Visiting Card Or Business Card, That Is The Question...


It’s a good question and one which we are asked time and again, so here goes: A visiting card (sometimes called a calling card) differs from a business card in both purpose and design. The business card developed as a marketing tool, possibly from the concept of the traditional visiting card, by merchants and tradespeople to promote their businesses by providing prospective clients with the details of that business, such as the location of their premises, their trading name and in more recent times the many means by which they could be contacted other than by personal visit.


On the flip side to the business card; the visiting card evolved for very different reasons and predates the invention of the telephone and other modern means of communications with its origins firmly aligned with social interactions.  The clue to their purpose is very much in the name, for these cards were ‘calling cards’ or ‘visiting cards’ and were left when someone called or visited in person. The practice and etiquette surrounding the sending and receiving of cards grew over several centuries and whilst there are some social historians who credit the practice to 15th Century China yet others suggest a European origin. What is not questioned is that by the 17th Century the practice of leaving a card had become popular with European aristocracy and widespread with the English nobility.

The card came to serve a number of different functions such as signaling a desire to make someone’s acquaintance, the furthering of established relationships, or for the conveyance of sympathy or congratulations as well as other functions besides so that a strict set of rules grew up for the avoidance of awkward social situations. When calling unannounced the bearer generally waited in a carriage whilst their servant presented smart visiting card belonging to his master. If they were delivering the card in person they would fold one corner of the card to indicate this, but, more often than not, this first call did not result in a face-to-face meeting and the card was simply left with a servant. It became the accepted practice that the bearer would make their way home in the expectation that the recipient would send their own card in reply several days later. This was the signal that their social overture was welcomed and that personal contact could ensue. If no card was forthcoming or the card was sent in a sealed envelope then this was a signal to maintain a social distance.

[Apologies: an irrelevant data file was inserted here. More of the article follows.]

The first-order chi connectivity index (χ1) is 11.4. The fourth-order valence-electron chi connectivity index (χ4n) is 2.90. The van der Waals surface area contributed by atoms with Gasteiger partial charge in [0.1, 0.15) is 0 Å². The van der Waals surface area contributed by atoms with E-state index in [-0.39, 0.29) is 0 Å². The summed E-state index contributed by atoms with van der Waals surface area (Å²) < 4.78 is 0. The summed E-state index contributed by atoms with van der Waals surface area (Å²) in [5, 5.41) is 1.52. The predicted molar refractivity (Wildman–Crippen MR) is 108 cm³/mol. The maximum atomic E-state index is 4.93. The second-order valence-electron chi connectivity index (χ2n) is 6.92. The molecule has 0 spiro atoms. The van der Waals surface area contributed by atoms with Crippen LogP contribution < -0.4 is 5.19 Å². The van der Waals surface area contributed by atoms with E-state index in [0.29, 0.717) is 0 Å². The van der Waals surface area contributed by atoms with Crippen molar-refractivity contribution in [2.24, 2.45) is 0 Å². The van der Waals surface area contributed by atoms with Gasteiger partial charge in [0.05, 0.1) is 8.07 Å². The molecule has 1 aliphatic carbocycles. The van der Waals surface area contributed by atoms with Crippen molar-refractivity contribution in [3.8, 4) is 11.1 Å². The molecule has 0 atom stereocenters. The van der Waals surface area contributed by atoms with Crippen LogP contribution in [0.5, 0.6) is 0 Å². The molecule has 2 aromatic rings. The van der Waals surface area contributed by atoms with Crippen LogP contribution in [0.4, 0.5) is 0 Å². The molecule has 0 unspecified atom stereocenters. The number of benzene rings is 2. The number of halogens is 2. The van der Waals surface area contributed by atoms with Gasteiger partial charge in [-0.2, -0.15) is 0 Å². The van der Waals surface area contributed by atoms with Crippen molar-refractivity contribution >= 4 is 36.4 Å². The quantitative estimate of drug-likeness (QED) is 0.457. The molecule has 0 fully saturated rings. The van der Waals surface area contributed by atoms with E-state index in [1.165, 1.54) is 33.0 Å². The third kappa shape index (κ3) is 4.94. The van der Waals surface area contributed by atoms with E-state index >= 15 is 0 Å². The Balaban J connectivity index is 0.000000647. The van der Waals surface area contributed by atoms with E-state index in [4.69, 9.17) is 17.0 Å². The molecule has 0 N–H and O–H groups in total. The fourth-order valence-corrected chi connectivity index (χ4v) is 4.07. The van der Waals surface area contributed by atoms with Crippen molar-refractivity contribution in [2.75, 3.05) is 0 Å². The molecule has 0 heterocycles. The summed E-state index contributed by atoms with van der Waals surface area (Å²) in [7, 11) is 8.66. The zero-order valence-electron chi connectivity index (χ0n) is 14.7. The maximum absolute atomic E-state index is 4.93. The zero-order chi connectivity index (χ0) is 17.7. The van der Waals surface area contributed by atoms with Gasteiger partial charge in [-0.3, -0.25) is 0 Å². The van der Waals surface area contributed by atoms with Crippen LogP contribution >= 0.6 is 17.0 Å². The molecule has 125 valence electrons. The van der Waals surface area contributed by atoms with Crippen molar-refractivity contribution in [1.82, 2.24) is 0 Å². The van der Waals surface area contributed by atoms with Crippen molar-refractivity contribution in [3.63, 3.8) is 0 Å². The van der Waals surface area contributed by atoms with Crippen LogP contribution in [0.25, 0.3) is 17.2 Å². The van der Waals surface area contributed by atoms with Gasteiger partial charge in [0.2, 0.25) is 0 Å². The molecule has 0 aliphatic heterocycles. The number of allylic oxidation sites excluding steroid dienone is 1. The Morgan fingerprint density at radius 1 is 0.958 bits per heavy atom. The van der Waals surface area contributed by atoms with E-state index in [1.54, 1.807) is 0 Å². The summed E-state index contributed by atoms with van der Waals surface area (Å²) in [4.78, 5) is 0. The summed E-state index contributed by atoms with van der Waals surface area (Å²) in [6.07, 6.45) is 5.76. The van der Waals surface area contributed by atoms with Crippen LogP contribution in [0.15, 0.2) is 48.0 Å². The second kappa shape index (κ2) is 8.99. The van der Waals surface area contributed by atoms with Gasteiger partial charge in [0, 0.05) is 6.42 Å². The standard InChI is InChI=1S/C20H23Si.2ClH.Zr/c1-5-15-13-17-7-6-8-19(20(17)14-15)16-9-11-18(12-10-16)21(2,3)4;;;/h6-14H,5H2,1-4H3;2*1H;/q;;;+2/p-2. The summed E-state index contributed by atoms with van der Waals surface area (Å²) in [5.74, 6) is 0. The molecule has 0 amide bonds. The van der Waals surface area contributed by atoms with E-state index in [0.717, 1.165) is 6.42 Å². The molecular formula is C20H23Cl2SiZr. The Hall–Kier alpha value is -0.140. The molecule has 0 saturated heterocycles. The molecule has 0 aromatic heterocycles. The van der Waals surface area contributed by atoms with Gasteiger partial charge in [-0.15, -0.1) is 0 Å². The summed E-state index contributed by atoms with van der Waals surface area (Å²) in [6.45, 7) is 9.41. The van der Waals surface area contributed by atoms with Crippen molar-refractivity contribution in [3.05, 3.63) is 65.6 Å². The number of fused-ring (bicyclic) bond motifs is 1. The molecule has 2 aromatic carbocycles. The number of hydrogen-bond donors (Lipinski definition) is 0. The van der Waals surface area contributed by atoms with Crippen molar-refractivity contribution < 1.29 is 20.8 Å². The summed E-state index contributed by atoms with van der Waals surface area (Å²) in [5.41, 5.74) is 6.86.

Etiquette also informed the size and the shape of cards. A gentleman’s card was generally longer and narrower than that of a lady and would measure between 3” to 3.5” long by 1.25” to 1.5” wide whereas a ladies’ card would measure 2.75” x 3.5” wide. This size difference, it has been suggested, was to give comfort to wives who could be reassured at a glance that no ladies’ cards were discreetly hidden amongst those received by their husbands. Whilst most of our cards reflect the more traditional size in terms of their shape we have been asked to produce a square visiting card in the past and showcase these on our site too.